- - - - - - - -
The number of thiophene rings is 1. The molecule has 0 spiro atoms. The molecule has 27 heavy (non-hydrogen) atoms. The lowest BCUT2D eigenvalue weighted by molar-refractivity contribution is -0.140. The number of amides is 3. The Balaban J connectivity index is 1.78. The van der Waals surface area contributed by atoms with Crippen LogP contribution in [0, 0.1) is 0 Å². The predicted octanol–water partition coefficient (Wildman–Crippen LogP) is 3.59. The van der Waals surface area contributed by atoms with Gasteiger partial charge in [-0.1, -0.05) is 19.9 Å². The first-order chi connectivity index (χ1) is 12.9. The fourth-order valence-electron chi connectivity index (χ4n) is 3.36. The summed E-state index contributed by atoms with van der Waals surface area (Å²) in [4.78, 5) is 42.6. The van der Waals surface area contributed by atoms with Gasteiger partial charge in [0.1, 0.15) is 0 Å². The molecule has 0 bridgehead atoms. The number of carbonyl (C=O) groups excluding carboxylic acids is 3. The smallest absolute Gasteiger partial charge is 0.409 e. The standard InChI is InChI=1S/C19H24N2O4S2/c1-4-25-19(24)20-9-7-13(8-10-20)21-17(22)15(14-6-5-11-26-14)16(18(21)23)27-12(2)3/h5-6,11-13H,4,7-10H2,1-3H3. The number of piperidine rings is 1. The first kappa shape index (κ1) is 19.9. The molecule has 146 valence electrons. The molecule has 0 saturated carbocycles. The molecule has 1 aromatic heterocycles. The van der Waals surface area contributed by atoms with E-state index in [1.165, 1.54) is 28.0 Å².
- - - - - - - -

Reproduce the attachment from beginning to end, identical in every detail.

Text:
The number of thiophene rings is 1. The molecule has 0 spiro atoms. The molecule has 27 heavy (non-hydrogen) atoms. The lowest BCUT2D eigenvalue weighted by molar-refractivity contribution is -0.140. The number of amides is 3. The Balaban J connectivity index is 1.78. The van der Waals surface area contributed by atoms with Crippen LogP contribution in [0, 0.1) is 0 Å². The predicted octanol–water partition coefficient (Wildman–Crippen LogP) is 3.59. The van der Waals surface area contributed by atoms with Gasteiger partial charge in [-0.1, -0.05) is 19.9 Å². The first-order chi connectivity index (χ1) is 12.9. The fourth-order valence-electron chi connectivity index (χ4n) is 3.36. The summed E-state index contributed by atoms with van der Waals surface area (Å²) in [4.78, 5) is 42.6. The van der Waals surface area contributed by atoms with Gasteiger partial charge in [0.1, 0.15) is 0 Å². The molecule has 0 bridgehead atoms. The number of carbonyl (C=O) groups excluding carboxylic acids is 3. The smallest absolute Gasteiger partial charge is 0.409 e. The standard InChI is InChI=1S/C19H24N2O4S2/c1-4-25-19(24)20-9-7-13(8-10-20)21-17(22)15(14-6-5-11-26-14)16(18(21)23)27-12(2)3/h5-6,11-13H,4,7-10H2,1-3H3. The number of piperidine rings is 1. The first kappa shape index (κ1) is 19.9. The molecule has 146 valence electrons. The molecule has 0 saturated carbocycles. The molecule has 1 aromatic heterocycles. The van der Waals surface area contributed by atoms with E-state index in [1.165, 1.54) is 28.0 Å².